• What was the patient’s weight before bariatric surgery?
  • What was their lowest weight after bariatric surgery?
  • What is their current weight?
  • Is their weight steady or has it changed in the last 3 months?
    • If so, is it going up or down?

Note: Tips for weight loss maintenance are available from the European Association for the Study of Obesity website here. If the patient is losing weight unintentionally this should be investigated and managed as for any patient.

If their weight is increasing rapidly, or decreasing more than expected consider referral to a bariatric dietitian or specialist weight management (Tier 3 or 4) service.

Specific medication questions

  • Is the patient taking the same vitamin supplements recommended by the bariatric surgery unit as when discharged?
  • If not check that the current supplements contain the recommended vitamins and minerals, if you are unable to confirm this either contact the original bariatric unit or local Tier 3 service for advice or refer to a bariatric dietitian.
  • Have any comorbidities improved or resolved and if so, do drugs need reviewing or stopping?
  • Is the patient on any pharmacotherapy for obesity post-surgery? If so, is there a clear arrangement in place for who is prescribing and monitoring it?
  • Review the formulations of current medications – are they clinically appropriate?

For more details on medications post-bariatric surgery, please see the BOMSS guidance on medications post-bariatric surgery for GPs)

Note: Avoid NSAIDS or drugs likely to cause gastric irritation including slow-release preparations. Effervescent tablets may cause discomfort. Operations bypassing sections of small bowel may affect certain drug absorptions (see the BOMSS guidance on medications post-bariatric surgery for GPs)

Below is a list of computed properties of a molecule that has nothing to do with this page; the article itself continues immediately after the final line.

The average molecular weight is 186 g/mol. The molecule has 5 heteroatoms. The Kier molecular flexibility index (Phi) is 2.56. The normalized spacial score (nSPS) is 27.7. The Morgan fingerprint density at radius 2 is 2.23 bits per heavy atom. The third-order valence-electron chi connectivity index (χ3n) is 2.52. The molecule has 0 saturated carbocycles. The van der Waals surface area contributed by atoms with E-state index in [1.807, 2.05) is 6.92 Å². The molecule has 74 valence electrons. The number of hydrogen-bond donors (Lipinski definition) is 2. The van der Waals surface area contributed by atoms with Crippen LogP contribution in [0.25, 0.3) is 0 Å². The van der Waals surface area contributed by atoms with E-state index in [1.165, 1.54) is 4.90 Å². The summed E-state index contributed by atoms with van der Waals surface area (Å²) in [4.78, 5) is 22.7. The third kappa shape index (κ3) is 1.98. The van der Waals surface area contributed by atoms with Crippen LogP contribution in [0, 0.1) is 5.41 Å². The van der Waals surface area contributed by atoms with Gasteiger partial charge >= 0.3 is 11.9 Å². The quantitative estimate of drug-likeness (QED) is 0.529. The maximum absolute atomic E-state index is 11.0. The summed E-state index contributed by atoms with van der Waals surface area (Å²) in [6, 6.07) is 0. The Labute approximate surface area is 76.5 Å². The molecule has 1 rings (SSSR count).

Nutritional assessment questions

  • In addition to looking at the results of the blood tests, and actioning abnormal results a simple dietary history is recommended. Post bariatric surgery patients are at risk of vitamin (thiamine, vitamin D and B12 (and for some procedures vitamins A,E and K)) and mineral deficiency, nutritional anaemia (iron, vitamin B12, folate or copper deficiency), osteoporosis and protein malnutrition. Information on this is available in the BOMSS post-bariatric surgery nutritional guidance for GPs. We would also advise contacting an appropriate specialist as needed.
  • Patients may develop food intolerances, or struggles with specific textures such as meat. Consequently, they may select foods which are easier to eat, often called ‘slider foods’ of poor nutritional quality such as crisps, biscuits and chocolate. This can affect their protein intake and increase the risk of protein malnutrition.
  • It is useful to ask whether the patient is vegetarian or vegan, follow a specialist diet or have any food allergies. If so, they may need a review by a dietitian.